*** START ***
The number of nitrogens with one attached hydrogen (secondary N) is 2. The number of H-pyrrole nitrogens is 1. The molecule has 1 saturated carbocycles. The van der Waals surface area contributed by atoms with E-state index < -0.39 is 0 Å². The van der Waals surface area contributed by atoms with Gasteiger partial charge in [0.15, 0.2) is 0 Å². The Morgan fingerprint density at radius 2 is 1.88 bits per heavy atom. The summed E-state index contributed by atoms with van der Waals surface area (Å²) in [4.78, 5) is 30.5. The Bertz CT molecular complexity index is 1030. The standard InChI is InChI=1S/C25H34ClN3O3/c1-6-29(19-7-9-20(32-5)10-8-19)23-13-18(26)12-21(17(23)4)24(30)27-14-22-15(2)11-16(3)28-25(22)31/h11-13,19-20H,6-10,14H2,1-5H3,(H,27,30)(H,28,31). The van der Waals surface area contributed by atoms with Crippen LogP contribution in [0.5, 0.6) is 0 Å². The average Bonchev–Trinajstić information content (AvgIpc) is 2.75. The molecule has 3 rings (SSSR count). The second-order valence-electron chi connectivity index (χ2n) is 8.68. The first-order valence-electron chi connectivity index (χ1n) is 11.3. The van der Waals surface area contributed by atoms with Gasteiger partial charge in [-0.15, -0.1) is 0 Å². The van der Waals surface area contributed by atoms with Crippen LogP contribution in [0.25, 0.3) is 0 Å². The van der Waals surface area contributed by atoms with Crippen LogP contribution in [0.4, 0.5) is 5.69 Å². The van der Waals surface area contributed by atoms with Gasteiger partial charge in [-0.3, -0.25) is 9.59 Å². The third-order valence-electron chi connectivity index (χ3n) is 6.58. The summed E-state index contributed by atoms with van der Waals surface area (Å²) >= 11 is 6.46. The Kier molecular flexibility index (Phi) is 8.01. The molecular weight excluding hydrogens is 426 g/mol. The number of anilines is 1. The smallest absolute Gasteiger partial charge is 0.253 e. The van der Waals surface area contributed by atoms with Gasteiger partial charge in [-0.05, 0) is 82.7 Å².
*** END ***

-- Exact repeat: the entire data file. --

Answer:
The number of nitrogens with one attached hydrogen (secondary N) is 2. The number of H-pyrrole nitrogens is 1. The molecule has 1 saturated carbocycles. The van der Waals surface area contributed by atoms with E-state index < -0.39 is 0 Å². The van der Waals surface area contributed by atoms with Gasteiger partial charge in [0.15, 0.2) is 0 Å². The Morgan fingerprint density at radius 2 is 1.88 bits per heavy atom. The summed E-state index contributed by atoms with van der Waals surface area (Å²) in [4.78, 5) is 30.5. The Bertz CT molecular complexity index is 1030. The standard InChI is InChI=1S/C25H34ClN3O3/c1-6-29(19-7-9-20(32-5)10-8-19)23-13-18(26)12-21(17(23)4)24(30)27-14-22-15(2)11-16(3)28-25(22)31/h11-13,19-20H,6-10,14H2,1-5H3,(H,27,30)(H,28,31). The van der Waals surface area contributed by atoms with Crippen LogP contribution in [0.5, 0.6) is 0 Å². The average Bonchev–Trinajstić information content (AvgIpc) is 2.75. The molecule has 3 rings (SSSR count). The second-order valence-electron chi connectivity index (χ2n) is 8.68. The first-order valence-electron chi connectivity index (χ1n) is 11.3. The van der Waals surface area contributed by atoms with Gasteiger partial charge in [-0.15, -0.1) is 0 Å². The van der Waals surface area contributed by atoms with Crippen LogP contribution in [0.25, 0.3) is 0 Å². The van der Waals surface area contributed by atoms with Crippen LogP contribution in [0.4, 0.5) is 5.69 Å². The van der Waals surface area contributed by atoms with Gasteiger partial charge in [-0.3, -0.25) is 9.59 Å². The third-order valence-electron chi connectivity index (χ3n) is 6.58. The summed E-state index contributed by atoms with van der Waals surface area (Å²) >= 11 is 6.46. The Kier molecular flexibility index (Phi) is 8.01. The molecular weight excluding hydrogens is 426 g/mol. The number of anilines is 1. The smallest absolute Gasteiger partial charge is 0.253 e. The van der Waals surface area contributed by atoms with Gasteiger partial charge in [-0.05, 0) is 82.7 Å².